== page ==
I think it’s been over a week since my last post. Life has been crazy with a multitude of adjustments. My daughter did not have to have surgery on her arm, but she did have to have a new cast, which induced lots of tears pouring and steam pouring out of ears — and that’s just with me! The new-cast-process ended with another x-ray and a nurse practitioner shouting out to us as they were herding us out that “the bones might have shifted a bit but I think they’re okay.”
I literally had a sleepless night, worrying that the bones had in fact shifted too far apart and that she’d later need surgery. My husband and I were both basket cases, and our daughter was in some serious pain after getting the new cast (with no pain medication offered, I might add). So I scheduled an appointment with the orthopedic clinic at Children’s Medical Center Legacy for a second opinion. It’s the same practice…different clinic. Seriously, if you live in the DFW area and need an orthopedic clinic, go to Children’s Medical Center Legacy. The facilities are brighter and cleaner, but more importantly, the staff treats its patients like people rather than like cattle being herded down the prairie. I have to extend kudos to the wonderful doctors and nurse practitioners and cast technicians at the Plano location. It turns out that her bones did, in fact, shift, and she wasn’t imagining things when she cried out that she felt the bones moving in her arm. But the shift was in a good direction, not a bad one.
Now our lives are settling back into a routine. We’ve made lots of accommodations, and I’ve been in the thick of everything as I serve as my daughter’s hand, writing down things that she can’t. We are doing her spelling words and language arts on the computer now so that she can type them. Why didn’t I think of this before? It’s so much easier!
That is the beauty of homeschooling. I am praying every day that the Lord will preserve our freedoms in this regard. I know my daughter is thriving with one-on-one attention. I also know that not every mom or dad out there is “cut out” to homeschool. It takes discipline. It takes a parent willing to view education as a lifetime endeavor. It takes someone willing to sacrifice time and money. Every year, $8000 of our money goes to someone else’s kid because we choose not to enroll our child in public school. That is a huge sacrifice when you think about it — but it is so very worth it!
We are studying the Great Depression. The parallels between then and now are eerie. I am not running around saying we’re going to tank like we did back then, but I do see that the pendulum has swung in the big government direction once again. America elected FDR because they wanted change. And he brought it. He tried lots of different experiments, things that had not been done before. Some were successful and some were not, but at least he tried. Many in America, however, were disillusioned because they hung their very existence on FDR’s ability to wave a magic wand and save them. But it took time to get out of the hole. The main thing America needed, though, was a leader to step up and tell them it would be okay. FDR did that…he convinced Americans that nothing REAL had changed. They were the same people. They had the same vast natural resources. The same intelligence and ingenuity…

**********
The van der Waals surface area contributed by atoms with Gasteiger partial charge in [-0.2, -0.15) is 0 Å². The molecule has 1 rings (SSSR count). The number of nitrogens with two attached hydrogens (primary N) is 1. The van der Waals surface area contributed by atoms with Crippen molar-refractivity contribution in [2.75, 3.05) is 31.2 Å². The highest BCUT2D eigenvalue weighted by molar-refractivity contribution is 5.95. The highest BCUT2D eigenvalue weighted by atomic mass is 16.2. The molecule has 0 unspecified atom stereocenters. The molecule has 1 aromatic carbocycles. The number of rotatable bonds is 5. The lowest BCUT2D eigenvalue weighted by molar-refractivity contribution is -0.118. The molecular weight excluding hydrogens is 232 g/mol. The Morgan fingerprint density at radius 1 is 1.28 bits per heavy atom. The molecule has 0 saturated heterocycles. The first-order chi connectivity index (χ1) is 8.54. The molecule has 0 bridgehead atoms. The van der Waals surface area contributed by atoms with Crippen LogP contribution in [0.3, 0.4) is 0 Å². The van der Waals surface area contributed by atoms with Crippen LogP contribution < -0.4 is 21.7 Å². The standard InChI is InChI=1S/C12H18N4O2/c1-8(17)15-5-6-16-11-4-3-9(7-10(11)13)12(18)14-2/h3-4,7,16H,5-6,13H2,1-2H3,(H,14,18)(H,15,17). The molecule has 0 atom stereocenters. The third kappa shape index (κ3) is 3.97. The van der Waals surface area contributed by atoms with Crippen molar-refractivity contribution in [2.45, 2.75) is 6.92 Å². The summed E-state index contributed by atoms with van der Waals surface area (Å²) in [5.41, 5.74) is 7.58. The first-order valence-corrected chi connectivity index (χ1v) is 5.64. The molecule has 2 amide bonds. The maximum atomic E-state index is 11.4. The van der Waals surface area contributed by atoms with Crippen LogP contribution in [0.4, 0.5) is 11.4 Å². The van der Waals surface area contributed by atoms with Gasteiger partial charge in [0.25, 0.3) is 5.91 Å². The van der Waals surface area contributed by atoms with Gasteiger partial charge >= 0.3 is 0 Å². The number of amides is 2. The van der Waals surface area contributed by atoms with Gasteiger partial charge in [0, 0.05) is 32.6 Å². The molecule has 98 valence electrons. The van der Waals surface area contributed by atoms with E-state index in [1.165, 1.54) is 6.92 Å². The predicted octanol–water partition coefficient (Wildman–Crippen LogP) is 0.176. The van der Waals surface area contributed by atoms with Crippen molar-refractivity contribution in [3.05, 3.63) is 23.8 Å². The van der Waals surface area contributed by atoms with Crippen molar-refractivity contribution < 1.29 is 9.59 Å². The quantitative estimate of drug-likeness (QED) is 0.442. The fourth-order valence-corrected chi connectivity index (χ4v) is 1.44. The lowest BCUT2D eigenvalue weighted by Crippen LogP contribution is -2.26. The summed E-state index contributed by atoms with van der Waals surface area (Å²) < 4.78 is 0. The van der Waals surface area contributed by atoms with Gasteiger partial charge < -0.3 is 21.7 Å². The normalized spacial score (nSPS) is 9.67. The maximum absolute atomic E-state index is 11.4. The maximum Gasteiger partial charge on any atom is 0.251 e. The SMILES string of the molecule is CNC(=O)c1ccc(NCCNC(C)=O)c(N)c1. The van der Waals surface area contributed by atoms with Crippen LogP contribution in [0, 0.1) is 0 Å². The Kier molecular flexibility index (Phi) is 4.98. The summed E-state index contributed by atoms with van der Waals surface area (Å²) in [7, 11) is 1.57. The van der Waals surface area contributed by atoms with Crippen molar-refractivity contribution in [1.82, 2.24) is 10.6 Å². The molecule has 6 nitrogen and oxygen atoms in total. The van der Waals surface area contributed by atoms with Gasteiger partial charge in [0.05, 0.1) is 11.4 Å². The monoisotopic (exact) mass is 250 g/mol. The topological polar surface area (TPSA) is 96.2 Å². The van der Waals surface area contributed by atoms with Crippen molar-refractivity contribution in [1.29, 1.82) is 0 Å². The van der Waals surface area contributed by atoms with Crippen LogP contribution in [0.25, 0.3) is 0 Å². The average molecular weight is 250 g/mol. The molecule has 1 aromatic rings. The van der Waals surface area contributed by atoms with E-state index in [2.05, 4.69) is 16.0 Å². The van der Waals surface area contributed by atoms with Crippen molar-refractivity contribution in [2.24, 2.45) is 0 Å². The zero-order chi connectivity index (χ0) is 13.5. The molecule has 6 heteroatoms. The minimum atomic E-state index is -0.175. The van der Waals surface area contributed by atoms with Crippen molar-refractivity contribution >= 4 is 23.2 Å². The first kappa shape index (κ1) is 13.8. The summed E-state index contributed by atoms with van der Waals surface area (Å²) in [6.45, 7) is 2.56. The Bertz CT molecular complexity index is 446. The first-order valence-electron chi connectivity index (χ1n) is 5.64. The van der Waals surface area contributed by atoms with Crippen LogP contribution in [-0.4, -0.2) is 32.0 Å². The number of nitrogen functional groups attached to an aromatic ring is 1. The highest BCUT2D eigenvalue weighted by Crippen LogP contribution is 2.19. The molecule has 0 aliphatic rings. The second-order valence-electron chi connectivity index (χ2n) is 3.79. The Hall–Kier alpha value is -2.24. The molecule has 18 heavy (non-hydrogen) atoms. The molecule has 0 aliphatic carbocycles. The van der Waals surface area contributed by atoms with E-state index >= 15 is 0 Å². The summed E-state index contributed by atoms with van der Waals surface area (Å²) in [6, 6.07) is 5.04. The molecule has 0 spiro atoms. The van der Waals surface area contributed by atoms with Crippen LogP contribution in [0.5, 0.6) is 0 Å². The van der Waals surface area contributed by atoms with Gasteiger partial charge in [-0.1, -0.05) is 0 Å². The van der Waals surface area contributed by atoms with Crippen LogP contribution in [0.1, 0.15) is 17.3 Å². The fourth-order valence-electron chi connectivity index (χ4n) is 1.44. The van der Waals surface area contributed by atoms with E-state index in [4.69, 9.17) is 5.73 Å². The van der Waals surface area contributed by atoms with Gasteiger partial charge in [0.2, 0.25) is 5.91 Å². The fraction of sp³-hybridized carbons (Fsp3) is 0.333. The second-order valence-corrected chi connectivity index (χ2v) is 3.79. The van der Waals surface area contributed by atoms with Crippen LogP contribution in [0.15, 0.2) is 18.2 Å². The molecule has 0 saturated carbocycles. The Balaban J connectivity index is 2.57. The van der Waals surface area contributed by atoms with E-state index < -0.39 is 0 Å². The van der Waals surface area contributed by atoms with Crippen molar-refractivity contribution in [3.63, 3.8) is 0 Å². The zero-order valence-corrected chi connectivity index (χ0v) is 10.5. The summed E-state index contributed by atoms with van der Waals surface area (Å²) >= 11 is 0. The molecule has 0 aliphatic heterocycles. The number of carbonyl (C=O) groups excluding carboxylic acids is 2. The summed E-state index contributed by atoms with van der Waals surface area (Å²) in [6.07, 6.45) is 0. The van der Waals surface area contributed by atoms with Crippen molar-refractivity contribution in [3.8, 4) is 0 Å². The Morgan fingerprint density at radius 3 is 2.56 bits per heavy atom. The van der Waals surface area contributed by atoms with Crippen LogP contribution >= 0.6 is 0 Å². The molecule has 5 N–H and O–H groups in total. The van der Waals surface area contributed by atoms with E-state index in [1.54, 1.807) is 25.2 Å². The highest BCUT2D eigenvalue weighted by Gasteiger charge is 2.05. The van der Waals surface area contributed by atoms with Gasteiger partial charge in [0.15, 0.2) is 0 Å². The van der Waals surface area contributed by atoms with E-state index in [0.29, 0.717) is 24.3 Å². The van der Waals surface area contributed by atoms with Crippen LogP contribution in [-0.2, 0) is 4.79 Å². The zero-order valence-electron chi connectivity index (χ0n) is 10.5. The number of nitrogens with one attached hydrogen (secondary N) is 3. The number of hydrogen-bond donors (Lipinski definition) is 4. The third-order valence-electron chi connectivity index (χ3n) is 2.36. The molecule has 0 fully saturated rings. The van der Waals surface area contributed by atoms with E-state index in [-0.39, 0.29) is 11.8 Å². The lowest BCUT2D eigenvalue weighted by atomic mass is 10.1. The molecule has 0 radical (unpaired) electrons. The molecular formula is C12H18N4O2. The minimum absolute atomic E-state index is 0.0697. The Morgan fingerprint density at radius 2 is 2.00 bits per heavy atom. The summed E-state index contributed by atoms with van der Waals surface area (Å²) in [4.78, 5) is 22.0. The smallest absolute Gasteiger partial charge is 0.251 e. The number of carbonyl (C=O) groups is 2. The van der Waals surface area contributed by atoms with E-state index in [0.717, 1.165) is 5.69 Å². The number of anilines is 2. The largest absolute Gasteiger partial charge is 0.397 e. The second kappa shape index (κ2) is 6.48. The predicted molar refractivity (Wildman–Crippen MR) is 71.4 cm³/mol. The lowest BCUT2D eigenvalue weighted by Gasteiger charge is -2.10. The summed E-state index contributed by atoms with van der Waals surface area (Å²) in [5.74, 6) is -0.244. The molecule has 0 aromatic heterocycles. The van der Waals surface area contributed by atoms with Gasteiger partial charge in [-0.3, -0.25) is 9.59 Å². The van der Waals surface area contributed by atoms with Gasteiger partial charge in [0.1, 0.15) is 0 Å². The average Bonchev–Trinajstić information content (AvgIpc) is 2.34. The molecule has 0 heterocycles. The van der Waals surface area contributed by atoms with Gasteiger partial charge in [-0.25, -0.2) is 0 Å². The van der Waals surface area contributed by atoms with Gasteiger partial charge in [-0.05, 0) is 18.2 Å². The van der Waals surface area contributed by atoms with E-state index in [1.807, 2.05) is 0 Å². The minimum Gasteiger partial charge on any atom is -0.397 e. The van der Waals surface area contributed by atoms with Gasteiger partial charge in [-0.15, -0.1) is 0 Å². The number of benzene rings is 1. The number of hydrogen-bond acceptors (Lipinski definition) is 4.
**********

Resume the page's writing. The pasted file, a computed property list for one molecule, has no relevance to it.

Yet our distress comes from no failure of substance. We are stricken by no plague of locusts. Compared with the perils which our forefathers conquered because they believed and were not afraid, we have still much to be thankful for. Nature still offers her bounty and human efforts have multiplied it. Plenty is at our doorstep, but a generous use of it languishes in the very sight of the supply. Primarily this is because the rulers of the exchange of mankind’s goods have failed, through their own stubbornness and their own incompetence, have admitted their failure, and abdicated. Practices of the unscrupulous money changers stand indicted in the court of public opinion, rejected by the hearts and minds of men.
Isn’t that so applicable today? Sometimes I wish we didn’t have the internet and access to news 24/7. Lately I haven’t even been watching it because all I see every day is expert after expert predicting more gloom and doom. I see people waiting in job fair lines, and my heart aches, and before I know it, I grow fearful that someone I know and love will be hit with unemployment.
But you know what? That’s okay. We can house more people in our home if we ever needed to. We are planting a garden this spring. But most of all, I remember that Jesus warned us not to get too attached to things of this world. They ARE passing away. What is money, anyway? Truly it has no intrinsic value above that which we place on it. It is a tool that we use to purchase the supplies we need to live on.
I’ve been reading Epicenter, by Joel Rosenberg. It’s a non-fiction book that focuses on events in the Middle East and how they are seemingly lining up with prophesies in Ezekiel. Very curious things. Jesus told us to be ever watchful…yet he himself did not know when God would send him back.
In light of the recent story about Americans losing their religion, I hope — for their sakes — that He keeps his hand on the hold button awhile longer. My heart aches for those who are standing in the unemployment lines with no faith in the One who could save them, if they’d only let him in their hearts…because our current president is NOT their savior or mine. Only Jesus is.